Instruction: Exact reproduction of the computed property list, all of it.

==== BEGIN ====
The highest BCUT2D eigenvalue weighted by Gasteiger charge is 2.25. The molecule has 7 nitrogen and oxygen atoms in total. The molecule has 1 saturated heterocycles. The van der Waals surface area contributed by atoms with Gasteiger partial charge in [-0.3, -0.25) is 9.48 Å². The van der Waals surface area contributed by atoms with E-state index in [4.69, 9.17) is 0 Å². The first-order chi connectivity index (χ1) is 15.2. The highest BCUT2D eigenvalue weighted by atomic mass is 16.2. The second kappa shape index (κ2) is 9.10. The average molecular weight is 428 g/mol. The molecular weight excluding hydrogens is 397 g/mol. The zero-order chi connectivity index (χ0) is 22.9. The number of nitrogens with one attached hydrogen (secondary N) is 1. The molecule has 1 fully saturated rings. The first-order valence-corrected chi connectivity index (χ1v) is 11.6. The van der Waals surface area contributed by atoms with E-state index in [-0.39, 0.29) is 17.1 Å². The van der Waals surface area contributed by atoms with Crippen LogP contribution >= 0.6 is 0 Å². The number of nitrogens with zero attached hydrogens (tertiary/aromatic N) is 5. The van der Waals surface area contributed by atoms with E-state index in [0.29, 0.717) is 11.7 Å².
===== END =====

The highest BCUT2D eigenvalue weighted by Gasteiger charge is 2.25. The molecule has 7 nitrogen and oxygen atoms in total. The molecule has 1 saturated heterocycles. The van der Waals surface area contributed by atoms with Gasteiger partial charge in [-0.3, -0.25) is 9.48 Å². The van der Waals surface area contributed by atoms with E-state index in [4.69, 9.17) is 0 Å². The first-order chi connectivity index (χ1) is 15.2. The highest BCUT2D eigenvalue weighted by atomic mass is 16.2. The second kappa shape index (κ2) is 9.10. The average molecular weight is 428 g/mol. The molecular weight excluding hydrogens is 397 g/mol. The zero-order chi connectivity index (χ0) is 22.9. The number of nitrogens with one attached hydrogen (secondary N) is 1. The molecule has 1 fully saturated rings. The first-order valence-corrected chi connectivity index (χ1v) is 11.6. The van der Waals surface area contributed by atoms with E-state index in [-0.39, 0.29) is 17.1 Å². The van der Waals surface area contributed by atoms with Crippen LogP contribution >= 0.6 is 0 Å². The number of nitrogens with zero attached hydrogens (tertiary/aromatic N) is 5. The van der Waals surface area contributed by atoms with E-state index in [0.29, 0.717) is 11.7 Å².